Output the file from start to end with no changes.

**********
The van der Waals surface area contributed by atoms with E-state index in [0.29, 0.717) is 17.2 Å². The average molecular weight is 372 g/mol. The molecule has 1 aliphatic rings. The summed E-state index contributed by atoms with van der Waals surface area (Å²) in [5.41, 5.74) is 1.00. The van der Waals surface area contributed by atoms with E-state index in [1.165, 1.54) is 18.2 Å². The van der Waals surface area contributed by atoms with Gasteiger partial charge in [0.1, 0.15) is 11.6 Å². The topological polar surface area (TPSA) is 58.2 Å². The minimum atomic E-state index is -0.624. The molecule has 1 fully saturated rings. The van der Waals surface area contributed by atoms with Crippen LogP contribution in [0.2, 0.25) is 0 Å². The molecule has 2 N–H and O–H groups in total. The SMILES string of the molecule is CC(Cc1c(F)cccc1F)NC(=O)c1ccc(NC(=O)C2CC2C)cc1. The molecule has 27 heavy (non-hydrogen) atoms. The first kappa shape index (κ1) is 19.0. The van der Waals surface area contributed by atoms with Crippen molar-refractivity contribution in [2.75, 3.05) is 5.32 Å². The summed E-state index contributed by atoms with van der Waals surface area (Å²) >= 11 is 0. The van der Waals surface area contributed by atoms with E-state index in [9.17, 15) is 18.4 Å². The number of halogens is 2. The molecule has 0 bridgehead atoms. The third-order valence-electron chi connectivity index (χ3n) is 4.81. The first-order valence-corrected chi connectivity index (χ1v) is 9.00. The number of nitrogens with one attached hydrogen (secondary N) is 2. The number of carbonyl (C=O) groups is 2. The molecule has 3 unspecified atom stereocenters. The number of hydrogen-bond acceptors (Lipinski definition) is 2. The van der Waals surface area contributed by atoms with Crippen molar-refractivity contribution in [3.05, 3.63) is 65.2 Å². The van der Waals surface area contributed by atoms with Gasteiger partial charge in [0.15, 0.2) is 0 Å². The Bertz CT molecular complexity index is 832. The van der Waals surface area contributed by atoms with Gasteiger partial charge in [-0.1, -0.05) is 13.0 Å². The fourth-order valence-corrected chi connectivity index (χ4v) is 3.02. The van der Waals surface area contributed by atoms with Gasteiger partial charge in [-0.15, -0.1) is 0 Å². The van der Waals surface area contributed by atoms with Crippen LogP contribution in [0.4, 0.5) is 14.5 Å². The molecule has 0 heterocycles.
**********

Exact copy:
The van der Waals surface area contributed by atoms with E-state index in [0.29, 0.717) is 17.2 Å². The average molecular weight is 372 g/mol. The molecule has 1 aliphatic rings. The summed E-state index contributed by atoms with van der Waals surface area (Å²) in [5.41, 5.74) is 1.00. The van der Waals surface area contributed by atoms with E-state index in [1.165, 1.54) is 18.2 Å². The van der Waals surface area contributed by atoms with Gasteiger partial charge in [0.1, 0.15) is 11.6 Å². The topological polar surface area (TPSA) is 58.2 Å². The minimum atomic E-state index is -0.624. The molecule has 1 fully saturated rings. The van der Waals surface area contributed by atoms with Crippen LogP contribution in [0.2, 0.25) is 0 Å². The molecule has 2 N–H and O–H groups in total. The SMILES string of the molecule is CC(Cc1c(F)cccc1F)NC(=O)c1ccc(NC(=O)C2CC2C)cc1. The molecule has 27 heavy (non-hydrogen) atoms. The first kappa shape index (κ1) is 19.0. The van der Waals surface area contributed by atoms with Crippen molar-refractivity contribution in [2.75, 3.05) is 5.32 Å². The summed E-state index contributed by atoms with van der Waals surface area (Å²) >= 11 is 0. The van der Waals surface area contributed by atoms with E-state index in [9.17, 15) is 18.4 Å². The number of halogens is 2. The molecule has 0 bridgehead atoms. The third-order valence-electron chi connectivity index (χ3n) is 4.81. The first-order valence-corrected chi connectivity index (χ1v) is 9.00. The number of nitrogens with one attached hydrogen (secondary N) is 2. The number of carbonyl (C=O) groups is 2. The molecule has 3 unspecified atom stereocenters. The number of hydrogen-bond acceptors (Lipinski definition) is 2. The van der Waals surface area contributed by atoms with Crippen molar-refractivity contribution in [3.05, 3.63) is 65.2 Å². The van der Waals surface area contributed by atoms with Gasteiger partial charge in [0.15, 0.2) is 0 Å². The Bertz CT molecular complexity index is 832. The van der Waals surface area contributed by atoms with Gasteiger partial charge in [-0.1, -0.05) is 13.0 Å². The fourth-order valence-corrected chi connectivity index (χ4v) is 3.02. The van der Waals surface area contributed by atoms with Gasteiger partial charge in [-0.15, -0.1) is 0 Å². The van der Waals surface area contributed by atoms with Crippen LogP contribution in [0.4, 0.5) is 14.5 Å². The molecule has 0 heterocycles.